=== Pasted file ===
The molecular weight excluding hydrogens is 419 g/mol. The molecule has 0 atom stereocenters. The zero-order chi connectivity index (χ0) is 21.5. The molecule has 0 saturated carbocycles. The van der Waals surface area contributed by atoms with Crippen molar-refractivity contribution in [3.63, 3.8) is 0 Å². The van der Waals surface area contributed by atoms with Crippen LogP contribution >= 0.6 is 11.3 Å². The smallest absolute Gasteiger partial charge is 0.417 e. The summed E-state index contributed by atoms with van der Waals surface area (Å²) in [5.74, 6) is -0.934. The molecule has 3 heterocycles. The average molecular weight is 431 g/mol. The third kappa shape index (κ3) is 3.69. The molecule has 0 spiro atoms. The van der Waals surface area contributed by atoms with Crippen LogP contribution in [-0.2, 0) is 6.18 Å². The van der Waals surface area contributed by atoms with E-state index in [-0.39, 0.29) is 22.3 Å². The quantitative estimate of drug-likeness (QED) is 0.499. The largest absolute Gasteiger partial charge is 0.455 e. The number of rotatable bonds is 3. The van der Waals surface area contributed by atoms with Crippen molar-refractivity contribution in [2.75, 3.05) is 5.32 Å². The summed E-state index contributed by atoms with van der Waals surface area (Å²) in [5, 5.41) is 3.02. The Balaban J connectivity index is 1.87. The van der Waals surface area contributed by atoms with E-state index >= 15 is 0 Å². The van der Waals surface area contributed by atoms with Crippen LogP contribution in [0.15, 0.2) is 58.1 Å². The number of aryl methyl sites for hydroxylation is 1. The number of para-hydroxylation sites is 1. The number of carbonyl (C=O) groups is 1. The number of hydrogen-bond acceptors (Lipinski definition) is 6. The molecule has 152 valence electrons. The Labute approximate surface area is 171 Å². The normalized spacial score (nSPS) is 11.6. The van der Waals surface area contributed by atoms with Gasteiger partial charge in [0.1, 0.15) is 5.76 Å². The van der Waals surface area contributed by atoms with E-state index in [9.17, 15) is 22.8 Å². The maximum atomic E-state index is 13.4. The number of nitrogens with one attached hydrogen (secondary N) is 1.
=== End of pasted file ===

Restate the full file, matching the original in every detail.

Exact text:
The molecular weight excluding hydrogens is 419 g/mol. The molecule has 0 atom stereocenters. The zero-order chi connectivity index (χ0) is 21.5. The molecule has 0 saturated carbocycles. The van der Waals surface area contributed by atoms with Crippen molar-refractivity contribution in [3.63, 3.8) is 0 Å². The van der Waals surface area contributed by atoms with Crippen LogP contribution >= 0.6 is 11.3 Å². The smallest absolute Gasteiger partial charge is 0.417 e. The summed E-state index contributed by atoms with van der Waals surface area (Å²) in [5.74, 6) is -0.934. The molecule has 3 heterocycles. The average molecular weight is 431 g/mol. The third kappa shape index (κ3) is 3.69. The molecule has 0 spiro atoms. The van der Waals surface area contributed by atoms with Crippen LogP contribution in [-0.2, 0) is 6.18 Å². The van der Waals surface area contributed by atoms with E-state index in [-0.39, 0.29) is 22.3 Å². The quantitative estimate of drug-likeness (QED) is 0.499. The largest absolute Gasteiger partial charge is 0.455 e. The number of rotatable bonds is 3. The van der Waals surface area contributed by atoms with Crippen molar-refractivity contribution in [2.75, 3.05) is 5.32 Å². The summed E-state index contributed by atoms with van der Waals surface area (Å²) in [5, 5.41) is 3.02. The Balaban J connectivity index is 1.87. The van der Waals surface area contributed by atoms with E-state index >= 15 is 0 Å². The van der Waals surface area contributed by atoms with Crippen LogP contribution in [0.15, 0.2) is 58.1 Å². The number of aryl methyl sites for hydroxylation is 1. The number of para-hydroxylation sites is 1. The number of carbonyl (C=O) groups is 1. The number of hydrogen-bond acceptors (Lipinski definition) is 6. The molecule has 152 valence electrons. The Labute approximate surface area is 171 Å². The normalized spacial score (nSPS) is 11.6. The van der Waals surface area contributed by atoms with Gasteiger partial charge in [0.1, 0.15) is 5.76 Å². The van der Waals surface area contributed by atoms with E-state index in [9.17, 15) is 22.8 Å². The maximum atomic E-state index is 13.4. The number of nitrogens with one attached hydrogen (secondary N) is 1.